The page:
The industry has long recognized the need to divert stimulation fluids away from a path of least resistance into one that stimulates new/more reservoir volume. However, relatively little research has been published specifically on the application of solid particulate diverters to increase fracture complexity in the far-field and to control fluid loss in acid fracturing. As the industry focuses more on well economics and increasing stage efficiency, proper engineering and application of far-field dissolvable solid particulate diversion technologies can increase overall well productivity in propped hydraulic fracturing and acid fracturing applications.

To support the concept of far-field diversion in propped hydraulic fracturing and acid fracturing, laboratory studies including bridging tests, diversion efficiency through permeability reduction, and dissolution rates have been performed. To enhance these studies, operational guidelines and engineering the field application will help determine when different types of diversion can improve efficiency.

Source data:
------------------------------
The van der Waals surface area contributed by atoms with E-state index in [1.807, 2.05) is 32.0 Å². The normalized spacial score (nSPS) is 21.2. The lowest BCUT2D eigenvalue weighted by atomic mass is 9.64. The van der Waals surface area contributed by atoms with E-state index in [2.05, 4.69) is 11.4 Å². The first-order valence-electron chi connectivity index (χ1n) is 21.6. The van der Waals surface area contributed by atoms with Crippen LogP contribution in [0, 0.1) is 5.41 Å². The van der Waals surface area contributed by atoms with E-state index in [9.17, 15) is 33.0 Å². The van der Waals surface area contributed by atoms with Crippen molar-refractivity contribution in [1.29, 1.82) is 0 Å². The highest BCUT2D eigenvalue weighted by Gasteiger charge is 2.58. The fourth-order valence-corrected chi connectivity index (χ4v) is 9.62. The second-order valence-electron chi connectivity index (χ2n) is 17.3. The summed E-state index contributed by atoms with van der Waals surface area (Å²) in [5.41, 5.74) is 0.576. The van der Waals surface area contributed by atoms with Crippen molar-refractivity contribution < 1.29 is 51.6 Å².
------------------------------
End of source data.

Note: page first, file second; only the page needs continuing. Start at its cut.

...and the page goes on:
Combining the information learned from laboratory testing and the new operational efficiency guidelines, a recommendation will be presented on the optimal way to run dissolvable solid particulate diverters in order to increase reservoir contact in the far-field. Multiple techniques exist to increase fracture complexity in the industry today. However, chemical diversion using solid particulates with an optimized particle size distribution enables the ability to reach more hydrocarbons in the reservoir. In addition, an advanced solid particulate diverter will be discussed for propped fracturing which includes the combination of particulate diverter material and a specially designed proppant to keep the fracture network open in the far-field.

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